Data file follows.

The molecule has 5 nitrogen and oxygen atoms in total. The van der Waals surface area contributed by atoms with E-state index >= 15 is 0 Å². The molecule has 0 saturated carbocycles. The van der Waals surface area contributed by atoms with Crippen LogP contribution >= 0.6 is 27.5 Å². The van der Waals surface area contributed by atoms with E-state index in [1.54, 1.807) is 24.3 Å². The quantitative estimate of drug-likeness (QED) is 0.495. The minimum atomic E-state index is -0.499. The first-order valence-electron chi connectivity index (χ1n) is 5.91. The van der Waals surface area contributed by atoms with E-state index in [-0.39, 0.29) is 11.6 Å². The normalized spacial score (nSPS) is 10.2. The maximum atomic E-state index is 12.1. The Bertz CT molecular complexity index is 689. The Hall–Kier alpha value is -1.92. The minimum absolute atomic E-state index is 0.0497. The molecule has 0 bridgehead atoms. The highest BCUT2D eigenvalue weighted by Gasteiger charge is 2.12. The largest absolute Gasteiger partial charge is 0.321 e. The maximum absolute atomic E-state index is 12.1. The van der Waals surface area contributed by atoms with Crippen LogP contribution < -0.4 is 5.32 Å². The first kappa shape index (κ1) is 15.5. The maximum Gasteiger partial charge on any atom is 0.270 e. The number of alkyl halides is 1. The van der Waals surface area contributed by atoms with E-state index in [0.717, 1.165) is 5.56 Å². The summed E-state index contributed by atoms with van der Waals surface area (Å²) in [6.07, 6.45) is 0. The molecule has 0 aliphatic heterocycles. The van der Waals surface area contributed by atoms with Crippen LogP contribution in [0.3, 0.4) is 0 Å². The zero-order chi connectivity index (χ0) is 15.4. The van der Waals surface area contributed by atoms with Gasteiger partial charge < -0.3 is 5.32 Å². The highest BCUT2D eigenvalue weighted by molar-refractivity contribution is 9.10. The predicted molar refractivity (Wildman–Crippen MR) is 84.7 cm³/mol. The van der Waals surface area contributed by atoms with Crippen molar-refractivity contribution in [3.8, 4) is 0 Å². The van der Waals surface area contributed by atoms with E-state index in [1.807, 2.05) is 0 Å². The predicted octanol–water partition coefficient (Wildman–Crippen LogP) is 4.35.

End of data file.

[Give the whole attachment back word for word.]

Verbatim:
The molecule has 5 nitrogen and oxygen atoms in total. The van der Waals surface area contributed by atoms with E-state index >= 15 is 0 Å². The molecule has 0 saturated carbocycles. The van der Waals surface area contributed by atoms with Crippen LogP contribution >= 0.6 is 27.5 Å². The van der Waals surface area contributed by atoms with E-state index in [1.54, 1.807) is 24.3 Å². The quantitative estimate of drug-likeness (QED) is 0.495. The minimum atomic E-state index is -0.499. The first-order valence-electron chi connectivity index (χ1n) is 5.91. The van der Waals surface area contributed by atoms with E-state index in [-0.39, 0.29) is 11.6 Å². The normalized spacial score (nSPS) is 10.2. The maximum atomic E-state index is 12.1. The Bertz CT molecular complexity index is 689. The Hall–Kier alpha value is -1.92. The minimum absolute atomic E-state index is 0.0497. The molecule has 0 bridgehead atoms. The highest BCUT2D eigenvalue weighted by Gasteiger charge is 2.12. The largest absolute Gasteiger partial charge is 0.321 e. The maximum absolute atomic E-state index is 12.1. The van der Waals surface area contributed by atoms with Crippen LogP contribution < -0.4 is 5.32 Å². The first kappa shape index (κ1) is 15.5. The maximum Gasteiger partial charge on any atom is 0.270 e. The number of alkyl halides is 1. The van der Waals surface area contributed by atoms with E-state index in [0.717, 1.165) is 5.56 Å². The summed E-state index contributed by atoms with van der Waals surface area (Å²) in [6.07, 6.45) is 0. The molecule has 0 aliphatic heterocycles. The van der Waals surface area contributed by atoms with Crippen LogP contribution in [0.3, 0.4) is 0 Å². The zero-order chi connectivity index (χ0) is 15.4. The van der Waals surface area contributed by atoms with Gasteiger partial charge < -0.3 is 5.32 Å². The highest BCUT2D eigenvalue weighted by molar-refractivity contribution is 9.10. The predicted molar refractivity (Wildman–Crippen MR) is 84.7 cm³/mol. The van der Waals surface area contributed by atoms with Crippen molar-refractivity contribution in [3.8, 4) is 0 Å². The van der Waals surface area contributed by atoms with E-state index in [1.807, 2.05) is 0 Å². The predicted octanol–water partition coefficient (Wildman–Crippen LogP) is 4.35.